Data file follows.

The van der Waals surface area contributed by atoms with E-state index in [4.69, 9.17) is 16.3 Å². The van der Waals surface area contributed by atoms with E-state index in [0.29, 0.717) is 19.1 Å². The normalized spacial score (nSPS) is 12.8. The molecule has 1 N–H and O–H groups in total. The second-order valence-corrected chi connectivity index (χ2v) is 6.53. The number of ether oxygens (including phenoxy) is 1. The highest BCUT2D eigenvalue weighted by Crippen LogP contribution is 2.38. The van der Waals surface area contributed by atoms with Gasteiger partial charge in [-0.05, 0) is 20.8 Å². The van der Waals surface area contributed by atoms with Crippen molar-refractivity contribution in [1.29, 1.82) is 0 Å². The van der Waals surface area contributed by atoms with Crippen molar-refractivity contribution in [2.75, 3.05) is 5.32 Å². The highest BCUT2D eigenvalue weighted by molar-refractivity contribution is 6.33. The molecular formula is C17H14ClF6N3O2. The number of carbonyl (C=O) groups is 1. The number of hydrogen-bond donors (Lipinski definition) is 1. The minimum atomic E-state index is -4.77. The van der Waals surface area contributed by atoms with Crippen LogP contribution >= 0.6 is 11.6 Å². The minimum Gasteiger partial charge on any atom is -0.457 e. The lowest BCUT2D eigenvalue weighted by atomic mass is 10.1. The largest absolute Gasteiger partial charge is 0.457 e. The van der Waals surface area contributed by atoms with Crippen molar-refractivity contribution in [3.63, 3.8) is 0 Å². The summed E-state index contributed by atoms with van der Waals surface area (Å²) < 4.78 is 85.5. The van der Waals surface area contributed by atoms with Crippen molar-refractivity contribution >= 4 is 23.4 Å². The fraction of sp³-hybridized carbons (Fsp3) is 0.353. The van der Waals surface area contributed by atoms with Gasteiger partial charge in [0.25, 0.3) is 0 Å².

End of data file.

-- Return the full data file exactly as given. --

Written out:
The van der Waals surface area contributed by atoms with E-state index in [4.69, 9.17) is 16.3 Å². The van der Waals surface area contributed by atoms with E-state index in [0.29, 0.717) is 19.1 Å². The normalized spacial score (nSPS) is 12.8. The molecule has 1 N–H and O–H groups in total. The second-order valence-corrected chi connectivity index (χ2v) is 6.53. The number of ether oxygens (including phenoxy) is 1. The highest BCUT2D eigenvalue weighted by Crippen LogP contribution is 2.38. The van der Waals surface area contributed by atoms with Gasteiger partial charge in [-0.05, 0) is 20.8 Å². The van der Waals surface area contributed by atoms with Crippen molar-refractivity contribution in [1.29, 1.82) is 0 Å². The van der Waals surface area contributed by atoms with Crippen molar-refractivity contribution in [2.75, 3.05) is 5.32 Å². The highest BCUT2D eigenvalue weighted by molar-refractivity contribution is 6.33. The molecular formula is C17H14ClF6N3O2. The number of carbonyl (C=O) groups is 1. The number of hydrogen-bond donors (Lipinski definition) is 1. The minimum atomic E-state index is -4.77. The van der Waals surface area contributed by atoms with Crippen LogP contribution >= 0.6 is 11.6 Å². The minimum Gasteiger partial charge on any atom is -0.457 e. The lowest BCUT2D eigenvalue weighted by atomic mass is 10.1. The largest absolute Gasteiger partial charge is 0.457 e. The van der Waals surface area contributed by atoms with Crippen molar-refractivity contribution in [3.63, 3.8) is 0 Å². The summed E-state index contributed by atoms with van der Waals surface area (Å²) < 4.78 is 85.5. The van der Waals surface area contributed by atoms with Crippen molar-refractivity contribution >= 4 is 23.4 Å². The fraction of sp³-hybridized carbons (Fsp3) is 0.353. The van der Waals surface area contributed by atoms with Gasteiger partial charge in [0.25, 0.3) is 0 Å².